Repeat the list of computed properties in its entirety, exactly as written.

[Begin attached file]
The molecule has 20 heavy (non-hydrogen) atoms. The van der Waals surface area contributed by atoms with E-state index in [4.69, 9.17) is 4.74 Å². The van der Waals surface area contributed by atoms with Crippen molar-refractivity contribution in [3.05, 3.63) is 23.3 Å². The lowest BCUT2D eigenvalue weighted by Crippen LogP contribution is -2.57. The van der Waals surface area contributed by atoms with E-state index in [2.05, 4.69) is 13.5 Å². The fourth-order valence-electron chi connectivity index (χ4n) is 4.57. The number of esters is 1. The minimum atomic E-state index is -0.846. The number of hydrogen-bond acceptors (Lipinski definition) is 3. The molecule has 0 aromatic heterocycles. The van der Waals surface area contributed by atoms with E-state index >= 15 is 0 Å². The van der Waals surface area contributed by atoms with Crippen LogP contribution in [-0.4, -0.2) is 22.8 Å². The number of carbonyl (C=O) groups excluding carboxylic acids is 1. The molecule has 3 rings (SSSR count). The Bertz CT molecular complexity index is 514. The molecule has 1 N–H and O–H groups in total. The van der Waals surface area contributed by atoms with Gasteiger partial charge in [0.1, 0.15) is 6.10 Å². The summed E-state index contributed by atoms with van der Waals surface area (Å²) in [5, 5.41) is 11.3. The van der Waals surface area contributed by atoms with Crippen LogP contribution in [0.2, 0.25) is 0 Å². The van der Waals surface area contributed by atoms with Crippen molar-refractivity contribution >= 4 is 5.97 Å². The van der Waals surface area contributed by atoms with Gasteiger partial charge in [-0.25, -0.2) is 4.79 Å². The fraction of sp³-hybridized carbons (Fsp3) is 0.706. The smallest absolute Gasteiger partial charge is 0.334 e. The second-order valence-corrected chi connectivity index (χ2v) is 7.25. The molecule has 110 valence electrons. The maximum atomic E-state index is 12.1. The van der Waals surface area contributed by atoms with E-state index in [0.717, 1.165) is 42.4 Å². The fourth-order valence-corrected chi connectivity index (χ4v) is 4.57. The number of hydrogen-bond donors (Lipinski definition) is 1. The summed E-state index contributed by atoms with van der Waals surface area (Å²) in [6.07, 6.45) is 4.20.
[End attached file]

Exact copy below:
The molecule has 20 heavy (non-hydrogen) atoms. The van der Waals surface area contributed by atoms with E-state index in [4.69, 9.17) is 4.74 Å². The van der Waals surface area contributed by atoms with Crippen molar-refractivity contribution in [3.05, 3.63) is 23.3 Å². The lowest BCUT2D eigenvalue weighted by Crippen LogP contribution is -2.57. The van der Waals surface area contributed by atoms with E-state index in [2.05, 4.69) is 13.5 Å². The fourth-order valence-electron chi connectivity index (χ4n) is 4.57. The number of esters is 1. The minimum atomic E-state index is -0.846. The number of hydrogen-bond acceptors (Lipinski definition) is 3. The molecule has 0 aromatic heterocycles. The van der Waals surface area contributed by atoms with E-state index >= 15 is 0 Å². The van der Waals surface area contributed by atoms with Crippen LogP contribution in [-0.4, -0.2) is 22.8 Å². The number of carbonyl (C=O) groups excluding carboxylic acids is 1. The molecule has 3 rings (SSSR count). The Bertz CT molecular complexity index is 514. The molecule has 1 N–H and O–H groups in total. The van der Waals surface area contributed by atoms with Gasteiger partial charge in [0.1, 0.15) is 6.10 Å². The summed E-state index contributed by atoms with van der Waals surface area (Å²) in [5, 5.41) is 11.3. The van der Waals surface area contributed by atoms with Crippen LogP contribution in [0.2, 0.25) is 0 Å². The van der Waals surface area contributed by atoms with Crippen molar-refractivity contribution >= 4 is 5.97 Å². The van der Waals surface area contributed by atoms with Gasteiger partial charge in [-0.25, -0.2) is 4.79 Å². The fraction of sp³-hybridized carbons (Fsp3) is 0.706. The smallest absolute Gasteiger partial charge is 0.334 e. The second-order valence-corrected chi connectivity index (χ2v) is 7.25. The molecule has 110 valence electrons. The maximum atomic E-state index is 12.1. The van der Waals surface area contributed by atoms with E-state index in [0.717, 1.165) is 42.4 Å². The fourth-order valence-corrected chi connectivity index (χ4v) is 4.57. The number of hydrogen-bond donors (Lipinski definition) is 1. The summed E-state index contributed by atoms with van der Waals surface area (Å²) in [6.07, 6.45) is 4.20.